Guest Blogger: Sydney Forrester, MS (Sustainable Systems), MSE (Mechanical Engineering) ’18 (Summer Associate at Rocky Mountain Institute)
Greetings from Boulder, Colorado!
This summer, I am continuing to work in the area of urban energy justice for Rocky Mountain Institute (RMI). RMI is a nonprofit “think and do” tank that includes my group, Leap– a newer electricity program that specifically focuses on energy equity. Thus far,
Leap has focused primarily on thought leadership and creating new business models serving low income- tackling issues such as energy burden, access to distributed energy resources, and alternative financing. Larger questions have come up that have led important conversations on how to get third parties interested in this market without an opening for predatory behavior, and central thoughts on “what is community ownership?”
For the first two weeks of my twelve, we were gearing up towards Forge- a three-day long accelerator of four different business models in New York that addressed low income community-owned solar, financing for projects such as these, and education/awareness. The teams consisted of many different groups of experts- from solar developers to community groups, utilities, regulators, lawyers, financiers, etc. (products from this will soon be available on the RMI website). Speaking for myself- it was super inspiring to be immersed in such a passionate group. While all were focused on these new low income business models- most were drawing on knowledge from their day jobs, and doing this on their own time. Everyone seemed aligned on the overall goal, but differed in thinking how to get there. It made me understand that, while people generally believe in energy equity, we do not have any standard language to define what that means or what the best practices may be. For example- “low income” has many proxies: “Low income” can mean living within a census block that has specific characteristics. “Low income” can also mean having a certain credit score. “Low income” can represent an individual? household? within xyz percent of the federal poverty level. Or even that of the state median- area median?…. It starts to make your head spin before you even get to the topics such as ownership or deciding if it is better to put more money toward a few to make a bigger difference- or spread it over more families for smaller changes. We are at the fore of this ever-important issue and have a lot to discuss among many different groups. I’m glad to have been witness to some of these discussions at Forge.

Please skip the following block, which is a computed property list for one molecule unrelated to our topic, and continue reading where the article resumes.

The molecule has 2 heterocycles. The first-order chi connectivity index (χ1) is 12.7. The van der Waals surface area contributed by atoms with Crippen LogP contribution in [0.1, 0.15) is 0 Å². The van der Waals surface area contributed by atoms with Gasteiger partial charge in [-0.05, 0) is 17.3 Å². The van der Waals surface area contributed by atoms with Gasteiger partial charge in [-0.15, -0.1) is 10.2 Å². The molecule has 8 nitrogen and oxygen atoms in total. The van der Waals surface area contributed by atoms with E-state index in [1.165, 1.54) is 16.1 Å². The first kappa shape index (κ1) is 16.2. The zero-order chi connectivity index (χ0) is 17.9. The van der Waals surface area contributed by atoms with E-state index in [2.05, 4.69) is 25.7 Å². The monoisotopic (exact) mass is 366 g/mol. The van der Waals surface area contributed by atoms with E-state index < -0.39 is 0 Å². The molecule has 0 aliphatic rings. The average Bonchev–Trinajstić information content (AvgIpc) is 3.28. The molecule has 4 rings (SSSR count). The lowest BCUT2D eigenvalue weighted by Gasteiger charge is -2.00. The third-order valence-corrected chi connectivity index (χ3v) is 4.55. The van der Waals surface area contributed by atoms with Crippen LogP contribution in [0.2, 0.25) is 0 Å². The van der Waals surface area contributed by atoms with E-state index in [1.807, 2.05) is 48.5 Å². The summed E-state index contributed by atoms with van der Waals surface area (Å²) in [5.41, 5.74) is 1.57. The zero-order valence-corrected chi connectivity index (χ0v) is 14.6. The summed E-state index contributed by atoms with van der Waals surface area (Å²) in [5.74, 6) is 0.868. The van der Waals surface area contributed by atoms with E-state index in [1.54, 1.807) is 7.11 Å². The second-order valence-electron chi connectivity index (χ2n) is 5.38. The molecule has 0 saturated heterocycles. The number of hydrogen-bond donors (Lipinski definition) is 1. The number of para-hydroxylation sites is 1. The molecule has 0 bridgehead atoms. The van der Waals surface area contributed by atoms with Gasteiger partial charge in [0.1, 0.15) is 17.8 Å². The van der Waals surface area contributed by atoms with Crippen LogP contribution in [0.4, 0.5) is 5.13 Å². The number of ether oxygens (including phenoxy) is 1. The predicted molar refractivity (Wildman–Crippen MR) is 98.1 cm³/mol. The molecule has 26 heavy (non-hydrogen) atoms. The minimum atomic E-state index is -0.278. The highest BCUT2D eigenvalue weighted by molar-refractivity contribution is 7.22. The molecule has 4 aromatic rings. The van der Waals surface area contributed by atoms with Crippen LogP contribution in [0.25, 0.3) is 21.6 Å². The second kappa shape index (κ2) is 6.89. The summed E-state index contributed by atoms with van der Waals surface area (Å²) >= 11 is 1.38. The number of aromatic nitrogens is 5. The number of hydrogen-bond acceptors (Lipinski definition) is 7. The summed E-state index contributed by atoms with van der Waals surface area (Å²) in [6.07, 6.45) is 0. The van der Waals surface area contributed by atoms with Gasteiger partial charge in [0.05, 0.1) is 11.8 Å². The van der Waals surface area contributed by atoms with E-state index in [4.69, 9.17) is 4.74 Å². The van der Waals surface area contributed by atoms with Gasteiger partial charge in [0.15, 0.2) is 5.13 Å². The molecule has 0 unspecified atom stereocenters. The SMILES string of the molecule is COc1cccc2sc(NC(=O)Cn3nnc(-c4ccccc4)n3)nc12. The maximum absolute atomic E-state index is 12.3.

Since Forge, I have primarily been doing research on how utilities serve low income. My focus lies both in where the money comes from as well as where it goes. While my research includes some of the more traditional (low-cost energy efficiency, direct bill assistance, etc.), it also focuses on what utilities are doing in terms of financing and distributed energy resources. Utilities have specific advantages from their large customer base and access to cheap capital. They also have a motive to serve low income whereas the private market does not due to their obligation to serve all. Consequently, they want to reduce delinquencies, defaults, and shut-offs. While utility ownership of distributed energy resources is much-debated, there are laws in place that allow them to collect tax benefits such as the ITC and own these resources within underserved markets (e.g. NY PSC’s REV). In order to serve low income well, solutions must be flexible and offer instant discounted energy prices. For many of these new technologies that hover near parity (e.g. solar, storage), utilities may have the capacity to aggregate benefits and drive costs down- passing through benefits straight to these communities. I’ve got a lot to say on the policies, economics, and projects that are out there- so ask me when you see me! I love to engage on both sides of the debate.